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Saturday, 07 February 2015 12:12

It could only happen in America – the Luddite Awards


Inspired by Englishman Ned Ludd, whose actions in the 19th century to destroy mechanized looms helped spur a social movement, todays neo-Luddites likewise want to “smash” today’s technology.

Luddites no longer use sledgehammers – they use myopic ideas to convince policy makers that technological innovation is something to be thwarted. Their targets are broad – genetically modified organisms; new Internet apps; smart electric meters; broadband networks; health IT; big data; and increasingly productivity itself.

They want a more pure world where risk is close to zero, losers from innovation are few, and change is slow and managed. I cannot argue that we need a social conscience, or even a devil’s advocate, to question the technology race - especially where personal freedoms are sacrificed for ‘convenience’.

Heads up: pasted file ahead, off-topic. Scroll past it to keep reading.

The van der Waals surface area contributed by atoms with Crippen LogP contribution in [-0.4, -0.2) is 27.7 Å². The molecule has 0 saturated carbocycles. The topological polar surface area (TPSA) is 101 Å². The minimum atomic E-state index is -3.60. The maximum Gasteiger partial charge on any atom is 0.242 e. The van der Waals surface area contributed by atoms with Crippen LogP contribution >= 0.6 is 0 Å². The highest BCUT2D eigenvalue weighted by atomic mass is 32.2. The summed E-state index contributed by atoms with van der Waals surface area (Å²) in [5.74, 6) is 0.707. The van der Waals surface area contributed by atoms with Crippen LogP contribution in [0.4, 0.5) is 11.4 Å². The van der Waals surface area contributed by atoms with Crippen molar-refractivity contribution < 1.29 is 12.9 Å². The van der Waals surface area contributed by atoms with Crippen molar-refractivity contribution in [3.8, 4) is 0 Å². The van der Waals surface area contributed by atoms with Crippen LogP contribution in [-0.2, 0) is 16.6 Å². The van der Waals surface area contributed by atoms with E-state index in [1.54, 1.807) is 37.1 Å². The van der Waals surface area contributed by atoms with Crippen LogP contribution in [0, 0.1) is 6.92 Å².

But on the whole the vast majority of humans say “Bring it on – we want change at ultra-rapid rates.“

Robert Atkinson, President of Information Technology and Innovation Foundation (ITIF) says “Innovation and technological development are absolutely essential to achieving this goal [rapidly increase living standards and quality of life for all], but over the last decade a vast array of organisations have stepped up their efforts thwart technological innovation. By highlighting the most egregious examples of these efforts we hope to better educate the public and policymakers on why Luddite opposition is profoundly mistaken.”

The ten Luddite nominees were:

1. The National Rifle Association’s Opposition to Smart Guns. Smart guns only recognise their owner and prevent unauthorised use – shame the USA has millions, perhaps billions of unregistered older dumb guns. You have to start somewhere and smart guns make sense.